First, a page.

CNN’s Chief International Correspondent Christiane Amanpour is one of broadcast journalism’s most familiar personalities, acclaimed mostly for her coverage of armed conflict and disaster. Christiane Amanpour was born in 1958 to an Iranian airline personage and a British mother in London; she had since grown up in Tehran. After moving back to England and studying in Catholic schools, she pursued journalism at the University of Rhode Island in the US, from which she graduated summa cum laude in 1983. September of that year, CNN hired her to become an assistant with the international news desk, and six years later, reassigned her to Frankfurt, Germany where she covered the rapid dissolution of communism around Europe. She is most known for her coverage of the first Persian Gulf War in 1990. Her name reached even greater levels of recognition when she reported on the Balkan Wars from 1992 onwards.
Winner of nine Emmy Awards, Christiane Amanpour was designated a Commander of the Order of the British Empire by Queen Elizabeth II in 2007. She has appeared in documentaries Where Have All the Parents Gone?, In the Footsteps of Bin Laden, The War Within, and most recently, Scream Bloody Murder.
CNN’s official biography page for Christian Amanpour, the network’s top war correspondent.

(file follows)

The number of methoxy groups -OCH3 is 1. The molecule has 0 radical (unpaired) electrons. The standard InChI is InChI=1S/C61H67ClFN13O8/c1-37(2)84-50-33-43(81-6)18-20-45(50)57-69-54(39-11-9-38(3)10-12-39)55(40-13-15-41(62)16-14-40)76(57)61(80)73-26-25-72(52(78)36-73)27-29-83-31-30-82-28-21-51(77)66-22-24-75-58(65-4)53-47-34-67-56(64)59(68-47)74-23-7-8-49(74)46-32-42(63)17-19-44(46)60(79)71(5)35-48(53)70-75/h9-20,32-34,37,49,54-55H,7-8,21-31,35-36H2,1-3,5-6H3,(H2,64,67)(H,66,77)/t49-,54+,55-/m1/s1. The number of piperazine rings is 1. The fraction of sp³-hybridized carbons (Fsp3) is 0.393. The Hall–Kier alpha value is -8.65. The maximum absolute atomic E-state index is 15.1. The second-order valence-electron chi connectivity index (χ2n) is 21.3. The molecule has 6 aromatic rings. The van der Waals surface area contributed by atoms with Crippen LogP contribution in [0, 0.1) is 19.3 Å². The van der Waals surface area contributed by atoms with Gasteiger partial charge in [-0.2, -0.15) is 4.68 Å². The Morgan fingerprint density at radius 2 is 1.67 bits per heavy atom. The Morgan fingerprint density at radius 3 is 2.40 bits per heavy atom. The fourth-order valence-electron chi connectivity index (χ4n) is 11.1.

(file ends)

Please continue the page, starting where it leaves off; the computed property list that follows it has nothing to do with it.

The Guardian interviews Christiane Amanpour in anticipation of her new documentary, Scream Bloody Murder, which premiered December 6, 2008.
The PBS series Reporting America at War puts Christiane Amanpour alongside history’s most famous war reporters, such as Richard Harding Davis and Peter Arnett.
CNN reporter Christiane Amanpour alleges that the Bush administration and Fox News created an atmosphere of intimidation against CNN.
Time Europe recognizes Christiane Amanpour’s heroic achievements.
Christiane Amanpour wrote an essay timed for her then-upcoming documentary Scream Bloody Murder. The film discusses the failure of developed countries to intervene in genocide throughout history.
This page contains a transcript of Christiane Amanpour’s keynote speech during the Edward Murrow Awards ceremony in September 2000.
Christiane Amanpour is listed as one of 100 Most Powerful Women In The World.